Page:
clinical med musculoskeletal

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clinical med musculoskeletal
2012-05-20 17:45:41
clinical med musculoskeletal

clinical med musculoskeletal
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  1. osteogenesis imperfecta
    hereditary disorders -- bad type 1 collagen ---> fragile bones
  2. osteomalacia and rickets are due to what vitamin deficience?
    D, and also, lack of sunshine and malabsorption
  3. osteomalacia (adults) /rickets (kids) characterized by...
    • inadequate mineralization of bone matrix
    • pigeon breast, lumbar lordosis, bowed-legs

    there's no inital decrease in mass but decrease in density
  4. osteitis fibrosa cystica (von Ricklinghausen's disease)

    associated w...
    ass. w hyperparathyroidism

    early stage, osteitis fibrosa, osteitis fibrosa cystica "brown tumor"

    bone tissue becomes soft and deformed as there's a resorption of the bone tissue and a replacement w cyst-like brown tumors and fibrous tissue

    hits mandible and maxillary bones first, but goes everywhere
  5. osteitis deformans (paget's disease)
    mosaic pattern of bone (misshapen bones) leading to unexplained fractures
  6. osteomyelitis
    inflam of bone due to an infectious organism, such as staphylococcus aureus
  7. 2 routes of entry for infectious organisms wanting to give you osteomyelitis
    • 1 - hematogenous route - involves ends of long bones
    • 2 - direct bone penetration - thru wounds, fractures, surgery
  8. asymmetric cartilage growth
    happens in pts w knock-knees or bowed-legs -- one side of epiphyseal plate grows faster than the other

    usually hereditary, but forces like trauma near epiphysial plate may stim one side to grow faster
  9. scoliosis
    abnormal lateral curve of spine, usually affecting adolescent gals
  10. kyphosis
    abnormal anterioposterior curv of spine (old gals)
  11. fracture healing has three phases: inflammatory, reparative, remodeling. Describe inflam
    formation of granulation tissue callus at periphery of the post fracture hemorrhage clot
  12. fracture healing has three phases: inflammatory, reparative, remodeling. Describe reparative
    • differentiation of pluripotent cells into fibro and osteoblasts
    • process moves from perphery toward center of fracture to resorb blood clot and provide deovascularization
  13. fracture healing has three phases: inflammatory, reparative, remodeling. Describe remodeling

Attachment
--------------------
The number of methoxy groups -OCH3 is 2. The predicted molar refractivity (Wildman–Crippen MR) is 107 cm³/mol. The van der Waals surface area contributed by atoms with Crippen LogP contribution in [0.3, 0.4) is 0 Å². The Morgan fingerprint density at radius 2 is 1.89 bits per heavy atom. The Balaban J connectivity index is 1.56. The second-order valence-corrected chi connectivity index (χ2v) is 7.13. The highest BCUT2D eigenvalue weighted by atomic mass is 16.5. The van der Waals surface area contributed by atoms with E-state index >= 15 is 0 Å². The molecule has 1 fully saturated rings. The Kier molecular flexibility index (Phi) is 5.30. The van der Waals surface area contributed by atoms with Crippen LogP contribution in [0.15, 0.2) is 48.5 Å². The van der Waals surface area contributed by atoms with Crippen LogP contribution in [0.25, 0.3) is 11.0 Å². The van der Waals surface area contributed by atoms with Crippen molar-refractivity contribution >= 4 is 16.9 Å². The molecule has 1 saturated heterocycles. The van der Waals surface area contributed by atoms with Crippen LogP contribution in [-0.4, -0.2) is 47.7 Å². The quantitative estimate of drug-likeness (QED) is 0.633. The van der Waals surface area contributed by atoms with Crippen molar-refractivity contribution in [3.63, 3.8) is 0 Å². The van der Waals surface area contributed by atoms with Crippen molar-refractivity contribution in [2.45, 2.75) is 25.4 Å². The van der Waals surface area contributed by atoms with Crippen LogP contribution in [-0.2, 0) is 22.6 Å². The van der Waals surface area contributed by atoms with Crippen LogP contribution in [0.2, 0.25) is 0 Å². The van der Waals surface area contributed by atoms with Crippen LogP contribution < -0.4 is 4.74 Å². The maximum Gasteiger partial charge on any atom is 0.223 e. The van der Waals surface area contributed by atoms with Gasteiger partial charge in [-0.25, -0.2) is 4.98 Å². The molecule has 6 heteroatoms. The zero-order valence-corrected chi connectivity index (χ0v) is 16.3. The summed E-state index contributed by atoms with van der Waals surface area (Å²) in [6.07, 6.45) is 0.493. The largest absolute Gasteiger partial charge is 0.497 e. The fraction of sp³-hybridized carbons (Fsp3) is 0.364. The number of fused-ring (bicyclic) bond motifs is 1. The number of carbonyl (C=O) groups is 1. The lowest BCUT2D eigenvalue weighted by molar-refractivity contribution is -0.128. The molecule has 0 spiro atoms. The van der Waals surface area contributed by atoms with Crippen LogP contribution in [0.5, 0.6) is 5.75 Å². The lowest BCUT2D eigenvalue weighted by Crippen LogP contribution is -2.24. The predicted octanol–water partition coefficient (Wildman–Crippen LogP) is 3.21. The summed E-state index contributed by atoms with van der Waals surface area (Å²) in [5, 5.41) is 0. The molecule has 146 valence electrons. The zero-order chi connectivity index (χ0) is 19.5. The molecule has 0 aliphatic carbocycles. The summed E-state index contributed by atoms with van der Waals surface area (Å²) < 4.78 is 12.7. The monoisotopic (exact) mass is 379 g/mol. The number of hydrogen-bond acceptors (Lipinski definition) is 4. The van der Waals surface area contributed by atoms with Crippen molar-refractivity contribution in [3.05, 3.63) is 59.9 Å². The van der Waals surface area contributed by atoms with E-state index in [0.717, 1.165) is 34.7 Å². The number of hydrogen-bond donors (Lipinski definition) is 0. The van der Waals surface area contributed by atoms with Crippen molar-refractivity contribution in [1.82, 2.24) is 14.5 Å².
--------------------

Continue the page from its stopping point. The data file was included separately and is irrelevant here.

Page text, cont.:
reorganization and restoration
  14. osteoblastic tumors (bone-forming tumors)
    two types, which is benign, where each occur
    osteoid osteoma - benign, diaphyses of long bones (esp femur and tibia) in pts under 30

    osteosarcoma - malignant, in femur tibia and humerus (mostly by the knee) --->early pain and metastases

    both affect mostly folks <30 yo
  15. a benign and a malignant chondrogenci (cartilage forming) tumor
    endochondroma - benighn, usually in hands and feet of yong adults

    chondrosarcoma - malignant, usually after 35 yo, involves pelvic bones, ribs, and vertebrae ... has better prognosis than does osteosarcoma
  16. giant cell tumor
    • in pts > 20 yo
    • at end of long bones
    • agressive malignant neoplasm featuring big multinucleated fibroblast-like cells
  17. ewing sarcoma
    seen in whom?
    • rare malignant neoplasm
    • occurs in older kids
  18. pyogenic arthritis
    • monoarticular disorder
    • involves larger joints
    • result of a bacterial infection
  19. tuberculosus arthritis
    TB in intervertebral discs or joints
  20. osteoarthritis
    • most common disease of joints (esp wt bearing and interphalangeal jts)
    • degenerative, not inflammatory
    • caused by trauma or infection
  21. Heberden's nodes
    nodular swelling seen in osteoarthritis
  22. gout arthritis
    recurring attacks of acute arthritis due to precip of monosodium urate crystals creating inflammatory foci: tophi
  23. muscular dystrophies
    • genetically determined myopathies with progressive atrophy and/or degen of muscle fibers
    • ---> atrophy and loss of muscle fibers
  24. Duchenne's muscular dystrophy
    • common
    • x-linked recessive (boys get it, girls carry it)
    • due to lack of dystrophin (a sarcolemmal protein that strenthens muscle cells)
    • weakness starts at age 3, can't walk by age 10, death by age 20

    involved muscles appear hypertrophied bc they're replaced by fibrofatty tissue - pseudohypertrophy
  25. becker musclura dystrophy
    • x-linked recessive
    • milder than Duchenne's - later onset, pts live normal lifespan, drugs (glucocoritcoids) can inccrease prodcution of dystrophin
  26. myotonic dystrophy
    • autosomal dominant
    • 2 forms: a) from birth -real bad--->death soon
    • b) adult form - weakness in face and hands, balndensess testicular atrophy, dementia
  27. Duchenne's Becker's and myotonic dystrophy compared
    • Duchenne's - x-linked recessive, onset age 3, dead by age 20
    • Becker's - x-linked recessive, appears around age 25, treatable
    • Myotonic - autosomal dominant - if at birth, deadly. if as an adult, weakness
  28. facio-scapulo-humeral dystrophy
    what's the dom/recessive status?
    • autosomal dominant
    • not lethal
    • manifests during adolescnence
  29. limb-girdle dystrophy
    dom/recessive status?
    autosomal recessive, weaknedss in hips or shoulders leading to disability
  30. myesthenia gravis
    • acquired autoimmune remitting desease
    • antibodies attack the acetylcholine receptor of postsynaptic membrane of NMJ
    • usually seen in females about 20 yo, starting w eye trouble
  31. rhabdomyolysis
    • myoglobin leaks out of skeletal muscles - result of overdoing a work out or getting a crush injury, electrical injury, heat stroke, motor seizure, or acute systemic viral illness (ex - the flu)
    • myoglobin will appear in urine